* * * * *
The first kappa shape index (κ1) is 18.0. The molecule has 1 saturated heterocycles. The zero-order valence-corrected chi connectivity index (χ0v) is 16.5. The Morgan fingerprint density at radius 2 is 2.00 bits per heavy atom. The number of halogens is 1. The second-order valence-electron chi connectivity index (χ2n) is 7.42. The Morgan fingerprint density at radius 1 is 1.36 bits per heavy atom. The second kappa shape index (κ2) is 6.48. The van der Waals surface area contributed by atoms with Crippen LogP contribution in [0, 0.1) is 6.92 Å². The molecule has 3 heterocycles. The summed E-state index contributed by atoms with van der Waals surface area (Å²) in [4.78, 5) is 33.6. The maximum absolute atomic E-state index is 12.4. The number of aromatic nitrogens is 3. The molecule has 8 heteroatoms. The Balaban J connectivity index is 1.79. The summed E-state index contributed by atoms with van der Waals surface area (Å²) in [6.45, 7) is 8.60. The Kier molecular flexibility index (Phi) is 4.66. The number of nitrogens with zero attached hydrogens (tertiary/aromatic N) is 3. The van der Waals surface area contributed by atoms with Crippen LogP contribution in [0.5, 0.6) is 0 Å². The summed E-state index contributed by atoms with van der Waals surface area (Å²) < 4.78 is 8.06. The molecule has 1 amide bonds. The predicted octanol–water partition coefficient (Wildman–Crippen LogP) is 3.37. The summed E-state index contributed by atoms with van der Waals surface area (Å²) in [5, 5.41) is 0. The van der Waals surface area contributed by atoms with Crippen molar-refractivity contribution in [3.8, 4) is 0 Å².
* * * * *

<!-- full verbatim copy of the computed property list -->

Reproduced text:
The first kappa shape index (κ1) is 18.0. The molecule has 1 saturated heterocycles. The zero-order valence-corrected chi connectivity index (χ0v) is 16.5. The Morgan fingerprint density at radius 2 is 2.00 bits per heavy atom. The number of halogens is 1. The second-order valence-electron chi connectivity index (χ2n) is 7.42. The Morgan fingerprint density at radius 1 is 1.36 bits per heavy atom. The second kappa shape index (κ2) is 6.48. The van der Waals surface area contributed by atoms with Crippen LogP contribution in [0, 0.1) is 6.92 Å². The molecule has 3 heterocycles. The summed E-state index contributed by atoms with van der Waals surface area (Å²) in [4.78, 5) is 33.6. The maximum absolute atomic E-state index is 12.4. The number of aromatic nitrogens is 3. The molecule has 8 heteroatoms. The Balaban J connectivity index is 1.79. The summed E-state index contributed by atoms with van der Waals surface area (Å²) in [6.45, 7) is 8.60. The Kier molecular flexibility index (Phi) is 4.66. The number of nitrogens with zero attached hydrogens (tertiary/aromatic N) is 3. The van der Waals surface area contributed by atoms with Crippen LogP contribution in [0.5, 0.6) is 0 Å². The summed E-state index contributed by atoms with van der Waals surface area (Å²) < 4.78 is 8.06. The molecule has 1 amide bonds. The predicted octanol–water partition coefficient (Wildman–Crippen LogP) is 3.37. The summed E-state index contributed by atoms with van der Waals surface area (Å²) in [5, 5.41) is 0. The van der Waals surface area contributed by atoms with Crippen molar-refractivity contribution in [3.8, 4) is 0 Å².